PHILADELPHIA — The Eagles hit a new low under coach Andy Reid on Sunday.

They suffered their fifth straight loss for the first time during Reid’s 14 seasons, blowing a pair of leads during a 38-23 loss to Dallas at Lincoln Financial Field.

The Eagles last lost five in a row in 1998, when they finished 3-13 in coach Ray Rhodes’ final season. Unless they can find a way to end this skid, Reid likely will suffer the same fate this year.

“Five in a row. ... ,” defensive tackle Cullen Jenkins said. “We’re at the bottom of the barrel right now.”

They hit the bottom with a loud thud that echoed through the Linc. Not even the debut of rookie Nick Foles — he replaced Michael Vick after the starting quarterback suffered a concussion during the second quarter — could provide enough motivation to pull out a much-needed victory.

The Eagles remain in mathematical contention in the NFC East. At 3-6, they are tied with Washington for third place in the division behind the struggling New York Giants (6-4) and Cowboys (4-5) with seven regular-season games remaining. However, they have provided little evidence to suggest they can make a run for a playoff berth.

“Right now, we are where we are,” Reid said. “So we have to change that around, and I believe we have the players to do that. I absolutely still believe we can be a playoff team. You don’t know in this league, so you keep battling. That’s what you do.”

The Eagles appeared headed for a win early in the third quarter, when Foles fired a 44-yard touchdown pass to wide receiver Jeremy Maclin to give the Eagles a 14-10 lead with 12 minutes, 52 seconds remaining. Alex Henery upped the Eagles’ lead to 17-10 on their next series with a 40-yard field goal.

A sellout crowd of 69,144 shook the Linc with cheers.

Minutes later, there were boos and silence.

The Cowboys responded by scoring three touchdowns — one apiece on offense, special teams and defense — in a span of 2:35.

Cowboys quarterback Tony Romo tied it at 17-17 with a 30-yard touchdown pass to wide receiver Dez Bryant on the final play of the third quarter. Three plays earlier, Romo had escaped three Eagles pass rushers to complete a 25-yard pass on third down.

Cowboys punt returner Dwayne Harris gave his team the lead with a 78-yard punt return for a TD with 13:35 left in regulation. Harris grabbed the ball on the left side and sprinted untouched behind a wall of blockers to the end zone.

Three plays into the next series, Foles’ off-the-mark pass toward wide receiver DeSean Jackson was intercepted by safety Brandon Carr, who returned it 47 yards for a TD with 12:25 remaining to give the Cowboys a 31-17 lead and send most of the fans heading to the exits.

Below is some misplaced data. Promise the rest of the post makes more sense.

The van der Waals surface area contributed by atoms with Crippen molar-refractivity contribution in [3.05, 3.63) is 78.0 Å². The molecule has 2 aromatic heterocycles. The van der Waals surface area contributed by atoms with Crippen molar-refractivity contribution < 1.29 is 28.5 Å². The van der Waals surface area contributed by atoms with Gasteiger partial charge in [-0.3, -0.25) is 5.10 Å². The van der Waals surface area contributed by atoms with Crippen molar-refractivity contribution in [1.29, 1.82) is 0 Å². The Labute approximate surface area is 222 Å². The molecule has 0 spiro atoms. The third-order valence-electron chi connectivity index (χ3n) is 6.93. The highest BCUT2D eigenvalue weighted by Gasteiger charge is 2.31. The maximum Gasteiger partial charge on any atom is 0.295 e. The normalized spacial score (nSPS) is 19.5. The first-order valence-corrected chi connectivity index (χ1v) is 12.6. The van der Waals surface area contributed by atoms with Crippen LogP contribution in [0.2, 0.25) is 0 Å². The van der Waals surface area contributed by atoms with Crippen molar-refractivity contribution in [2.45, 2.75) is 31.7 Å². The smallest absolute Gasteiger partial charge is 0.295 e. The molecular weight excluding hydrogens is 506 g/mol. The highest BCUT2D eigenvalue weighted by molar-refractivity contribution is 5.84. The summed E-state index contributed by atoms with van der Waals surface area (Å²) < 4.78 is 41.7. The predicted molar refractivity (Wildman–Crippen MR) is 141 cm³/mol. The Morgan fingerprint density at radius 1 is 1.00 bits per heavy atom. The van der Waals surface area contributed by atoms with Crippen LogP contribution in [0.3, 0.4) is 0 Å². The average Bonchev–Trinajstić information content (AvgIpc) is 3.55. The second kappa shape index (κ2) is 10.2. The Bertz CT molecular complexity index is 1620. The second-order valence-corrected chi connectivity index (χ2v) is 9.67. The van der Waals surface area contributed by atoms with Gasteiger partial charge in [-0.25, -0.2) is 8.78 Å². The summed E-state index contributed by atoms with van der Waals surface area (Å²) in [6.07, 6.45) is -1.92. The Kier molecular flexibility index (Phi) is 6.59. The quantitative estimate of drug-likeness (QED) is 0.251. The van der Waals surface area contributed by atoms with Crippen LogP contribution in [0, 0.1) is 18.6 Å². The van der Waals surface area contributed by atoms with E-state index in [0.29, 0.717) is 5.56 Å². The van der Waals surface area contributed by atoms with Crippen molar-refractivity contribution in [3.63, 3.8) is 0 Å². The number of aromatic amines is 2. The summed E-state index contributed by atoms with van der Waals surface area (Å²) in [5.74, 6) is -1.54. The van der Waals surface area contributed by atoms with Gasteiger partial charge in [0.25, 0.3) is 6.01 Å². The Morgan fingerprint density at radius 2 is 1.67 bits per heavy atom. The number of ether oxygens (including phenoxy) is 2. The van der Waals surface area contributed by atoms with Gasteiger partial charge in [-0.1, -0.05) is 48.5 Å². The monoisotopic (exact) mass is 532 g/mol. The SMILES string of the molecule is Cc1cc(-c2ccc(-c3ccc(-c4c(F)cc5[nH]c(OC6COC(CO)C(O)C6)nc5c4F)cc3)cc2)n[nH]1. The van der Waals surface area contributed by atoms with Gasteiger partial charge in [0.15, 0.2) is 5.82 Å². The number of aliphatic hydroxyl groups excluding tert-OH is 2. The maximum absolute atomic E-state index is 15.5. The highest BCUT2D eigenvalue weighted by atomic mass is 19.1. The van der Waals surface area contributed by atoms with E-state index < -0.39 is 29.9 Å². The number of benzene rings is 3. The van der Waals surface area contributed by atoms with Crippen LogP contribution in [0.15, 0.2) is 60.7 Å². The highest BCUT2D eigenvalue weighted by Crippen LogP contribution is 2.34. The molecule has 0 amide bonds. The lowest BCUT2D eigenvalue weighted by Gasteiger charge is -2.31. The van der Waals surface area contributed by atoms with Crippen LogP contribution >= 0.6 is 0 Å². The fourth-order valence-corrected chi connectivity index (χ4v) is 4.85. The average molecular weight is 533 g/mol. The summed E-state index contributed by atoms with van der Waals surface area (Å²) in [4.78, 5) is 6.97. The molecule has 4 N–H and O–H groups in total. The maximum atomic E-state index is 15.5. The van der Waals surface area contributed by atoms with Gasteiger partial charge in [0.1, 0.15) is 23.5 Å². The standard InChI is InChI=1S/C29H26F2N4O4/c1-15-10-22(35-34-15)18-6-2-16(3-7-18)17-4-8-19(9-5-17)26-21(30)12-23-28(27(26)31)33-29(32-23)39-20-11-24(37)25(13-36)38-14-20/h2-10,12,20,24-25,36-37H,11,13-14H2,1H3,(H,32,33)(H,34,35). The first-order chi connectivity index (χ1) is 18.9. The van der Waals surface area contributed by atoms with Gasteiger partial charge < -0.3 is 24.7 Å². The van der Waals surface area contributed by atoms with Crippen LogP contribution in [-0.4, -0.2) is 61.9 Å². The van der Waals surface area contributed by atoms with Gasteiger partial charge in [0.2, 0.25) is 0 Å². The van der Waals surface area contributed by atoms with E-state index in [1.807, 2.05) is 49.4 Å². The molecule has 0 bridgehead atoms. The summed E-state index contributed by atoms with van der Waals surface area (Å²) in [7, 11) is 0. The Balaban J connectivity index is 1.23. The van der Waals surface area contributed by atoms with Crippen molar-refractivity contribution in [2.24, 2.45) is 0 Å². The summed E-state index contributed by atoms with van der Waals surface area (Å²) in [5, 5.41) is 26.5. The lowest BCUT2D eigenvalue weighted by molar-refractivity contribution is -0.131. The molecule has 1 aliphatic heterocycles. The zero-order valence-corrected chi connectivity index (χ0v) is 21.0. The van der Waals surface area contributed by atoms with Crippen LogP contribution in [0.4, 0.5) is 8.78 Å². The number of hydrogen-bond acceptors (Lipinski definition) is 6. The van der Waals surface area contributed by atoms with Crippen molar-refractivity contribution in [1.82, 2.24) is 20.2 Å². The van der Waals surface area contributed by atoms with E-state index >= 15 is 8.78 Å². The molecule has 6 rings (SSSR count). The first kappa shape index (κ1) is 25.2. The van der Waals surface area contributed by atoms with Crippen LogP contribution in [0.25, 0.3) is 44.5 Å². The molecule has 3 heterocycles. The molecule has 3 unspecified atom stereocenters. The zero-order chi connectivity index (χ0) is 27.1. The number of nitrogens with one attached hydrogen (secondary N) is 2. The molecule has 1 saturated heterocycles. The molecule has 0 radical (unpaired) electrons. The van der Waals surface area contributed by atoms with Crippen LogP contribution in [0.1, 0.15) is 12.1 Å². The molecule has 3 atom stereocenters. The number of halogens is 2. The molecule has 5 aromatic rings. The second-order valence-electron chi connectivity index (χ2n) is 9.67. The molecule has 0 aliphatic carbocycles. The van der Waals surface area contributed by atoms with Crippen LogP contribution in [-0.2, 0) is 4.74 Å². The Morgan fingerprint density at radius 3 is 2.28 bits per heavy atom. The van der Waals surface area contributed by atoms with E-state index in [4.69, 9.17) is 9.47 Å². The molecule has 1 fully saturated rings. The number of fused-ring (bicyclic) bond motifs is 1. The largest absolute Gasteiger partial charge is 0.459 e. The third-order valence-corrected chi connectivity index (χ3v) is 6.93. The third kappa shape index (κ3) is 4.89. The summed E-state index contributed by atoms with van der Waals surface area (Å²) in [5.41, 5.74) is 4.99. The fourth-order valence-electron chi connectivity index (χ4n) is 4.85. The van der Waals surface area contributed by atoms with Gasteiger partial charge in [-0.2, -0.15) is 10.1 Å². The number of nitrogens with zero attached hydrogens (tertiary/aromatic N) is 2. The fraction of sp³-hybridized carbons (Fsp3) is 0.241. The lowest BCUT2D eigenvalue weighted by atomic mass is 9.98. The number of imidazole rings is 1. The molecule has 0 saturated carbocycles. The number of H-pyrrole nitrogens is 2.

“The obvious is that there were took many big plays in a very short period of time there,” Reid said. “We went from the lead to behind behind by a couple of touchdowns. I thought our guys battled, but you can’t give up things like that to a good football team.”

The Eagles had some reasons to be encouraged. Before he got hurt, Vick played well. He led the Eagles to a touchdown on their opening series for the first time this season with a 2-yard touchdown pass to wide receiver Riley Cooper. Vick was forced out of the game early in the second quarter when former teammate Ernie Sims hit him, causing his head to slam against the turf.

Foles also had a decent debut, considering his lack of preparation. The third-round draft pick from the University of Arizona completed 22-of-32 passes for 219 yards. His 44-yard TD to Maclin made him the first Eagles rookie to throw a touchdown pass since running back Brian Westbrook had one against Dallas in 2002.

But there were also costly mistakes. Besides the pick-6 interception, he also coughed up a fumble when sacked by linebacker Anthony Spencer and defensive tackle Jason Hatcher recovered it in the end zone for another Cowboys TD.

“I didn’t play good enough to win,” Foles said. “I made some mistakes. I can’t turn the ball over and that’s the most important thing to win games. You can’t turn the ball over. I can’t have that.”

Reid indicated that if Vick is healthy, he will be the starting quarterback at Washington next Sunday.

Meanwhile, the Eagles will keep trying to figure out a way to straighten out a season that has gone terribly awry.

Once billed as a Super Bowl contender, they are closer to the basement than the top of the NFC.

“I’m stunned that we’ve lost five in a row,” Maclin said. “To be sitting here at 3-6 is not what anyone envisioned or planned. It’s very frustrating.”

Contact David Weinberg:

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